The Saratoga Sun -

Clarence appointed to West Point, Terwilliger’s team, Riverside bridge gets work and good snowfall

Reflections from the files of the Encampment Herald

 


Reprint of this story from the March 4, 1920 issue of The Encampment Echo courtesy of Grandma’s Cabin, Encampment, Wyoming. Preserving History - Serving the Community.

Encampment Boy

Appointed to West Point

The Echo is in receipt of a letter from Mrs. E. M. Hunter, formerly of Encampment, but now of Madrid, Iowa, stating that her eldest son, Clarence, had been appointed to West Point.

Young Hunter was born in Encampment and lived here until past twelve years of age. He received his first years of schooling here. Since entering High school at Madrid he has played both foot ball and basket ball and is a “letter” man in both games. The past season his team played eight games of foot ball, winning all but two. Clarence is a grandson of J. J. Wombaker and a nephew of John M. Wombaker and Mrs. R. F. Boyd, all of Encampment.

The following article, taken from the Madrid Register-News, shows in what esteem the young man is held in his home town:

‘’Clarence Hunter of Madrid, one of the young men who will graduate from the local school this year, has been honored with the appointment to West Point. The appointment was made through Congressman Dickinson and the only examination yet remaining for Mr. Hunter to pass is the physical examination, which will be given him the fore part of next month at Camp Dodge. If he passes this examination successfully, he will be required to report at West Point in June of the present year. Incidentally the appointment marks a forward move in the local schools. The high school has been placed on the accredited list by the United States government, and Mr. Hunter’s records in his studies are accepted in lieu of a mental examination by the government. There appears no reason to doubt Mr. Hunter’s abilities to pass the physical examination and his friends are certain that he will do so. He is to be warmly congratulated upon his appointment and the fact that his abilities as a student earned them.”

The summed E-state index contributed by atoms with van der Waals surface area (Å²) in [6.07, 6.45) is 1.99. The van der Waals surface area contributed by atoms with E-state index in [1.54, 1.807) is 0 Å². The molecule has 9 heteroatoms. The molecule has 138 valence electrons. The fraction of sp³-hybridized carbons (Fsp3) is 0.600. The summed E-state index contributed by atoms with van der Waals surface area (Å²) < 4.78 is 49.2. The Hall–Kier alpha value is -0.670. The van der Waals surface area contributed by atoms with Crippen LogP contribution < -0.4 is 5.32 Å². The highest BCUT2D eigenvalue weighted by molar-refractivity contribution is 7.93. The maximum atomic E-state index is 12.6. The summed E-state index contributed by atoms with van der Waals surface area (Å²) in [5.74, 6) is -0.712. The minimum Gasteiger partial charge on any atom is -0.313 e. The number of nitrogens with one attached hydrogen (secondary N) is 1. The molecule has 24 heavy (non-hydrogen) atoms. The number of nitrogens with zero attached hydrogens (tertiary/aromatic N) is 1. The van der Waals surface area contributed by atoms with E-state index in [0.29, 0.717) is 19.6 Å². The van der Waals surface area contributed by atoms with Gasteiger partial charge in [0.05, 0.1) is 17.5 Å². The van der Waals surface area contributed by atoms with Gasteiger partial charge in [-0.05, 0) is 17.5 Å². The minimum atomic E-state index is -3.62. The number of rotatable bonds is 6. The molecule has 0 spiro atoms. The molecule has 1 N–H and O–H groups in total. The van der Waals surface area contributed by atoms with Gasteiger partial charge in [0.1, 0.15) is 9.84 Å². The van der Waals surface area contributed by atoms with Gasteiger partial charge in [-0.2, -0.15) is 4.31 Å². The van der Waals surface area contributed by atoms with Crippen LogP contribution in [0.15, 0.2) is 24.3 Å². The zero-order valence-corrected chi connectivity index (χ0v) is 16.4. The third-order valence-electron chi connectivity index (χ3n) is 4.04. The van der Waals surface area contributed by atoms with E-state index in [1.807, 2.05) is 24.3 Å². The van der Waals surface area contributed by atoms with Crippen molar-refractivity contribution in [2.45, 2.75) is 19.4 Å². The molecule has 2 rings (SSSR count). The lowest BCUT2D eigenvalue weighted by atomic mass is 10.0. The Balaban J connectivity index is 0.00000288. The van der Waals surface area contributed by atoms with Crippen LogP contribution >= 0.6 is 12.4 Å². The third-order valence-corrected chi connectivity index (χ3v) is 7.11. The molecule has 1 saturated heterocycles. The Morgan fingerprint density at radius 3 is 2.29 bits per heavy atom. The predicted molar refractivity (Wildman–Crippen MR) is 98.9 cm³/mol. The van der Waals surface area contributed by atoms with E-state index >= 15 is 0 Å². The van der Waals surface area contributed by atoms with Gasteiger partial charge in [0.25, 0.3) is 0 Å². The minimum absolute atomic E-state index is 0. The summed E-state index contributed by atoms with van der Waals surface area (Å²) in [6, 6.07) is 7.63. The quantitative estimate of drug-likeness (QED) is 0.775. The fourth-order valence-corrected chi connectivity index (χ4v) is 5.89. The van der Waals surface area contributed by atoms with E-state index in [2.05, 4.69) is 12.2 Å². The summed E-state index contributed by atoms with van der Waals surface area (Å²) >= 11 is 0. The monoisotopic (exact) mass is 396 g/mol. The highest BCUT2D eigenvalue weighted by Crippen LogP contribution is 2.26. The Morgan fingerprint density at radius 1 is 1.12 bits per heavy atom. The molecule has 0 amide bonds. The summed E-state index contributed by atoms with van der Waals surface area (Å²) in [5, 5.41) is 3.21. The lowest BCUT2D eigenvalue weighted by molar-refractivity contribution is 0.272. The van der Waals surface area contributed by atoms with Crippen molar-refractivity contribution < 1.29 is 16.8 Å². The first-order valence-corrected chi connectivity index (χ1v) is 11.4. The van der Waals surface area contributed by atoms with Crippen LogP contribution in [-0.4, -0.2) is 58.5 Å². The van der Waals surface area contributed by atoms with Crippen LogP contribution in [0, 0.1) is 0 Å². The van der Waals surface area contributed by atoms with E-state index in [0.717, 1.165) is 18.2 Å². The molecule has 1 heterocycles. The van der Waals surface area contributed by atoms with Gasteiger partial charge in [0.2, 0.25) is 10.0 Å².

Minor Notes:

Charles Terwilliger suffered a very painful injury one day last week. His team, hitched to a sled, was standing in front of the blacksmith shop at Riverside, when they became frightened and started to run. Mr. Terwilliger, in an effort to stop the team, was thrown against the sled and as a consequence is now at home nursing a broken rib.

We are informed that the bridge at Riverside has had some excellent work done on it, but in order to make it safe against the high waters which will soon begin to come down the river, it is necessary that quite a lot more big rocks be hauled and placed against one pier of the bridge, in order that the current will be turned entirely away from that pier. This should be done without delay; a few weeks later will be too late.

Harry Neiswender was down from his ranch in the foot hills Saturday. Mr. Neiswender reports that the basin in the timber behind his place is absolutely full of snow, some fifty or sixty feet deep. As this snow practically all fell in the first part of the season it is well packed and insures him plenty of water for irrigation next summer.

 

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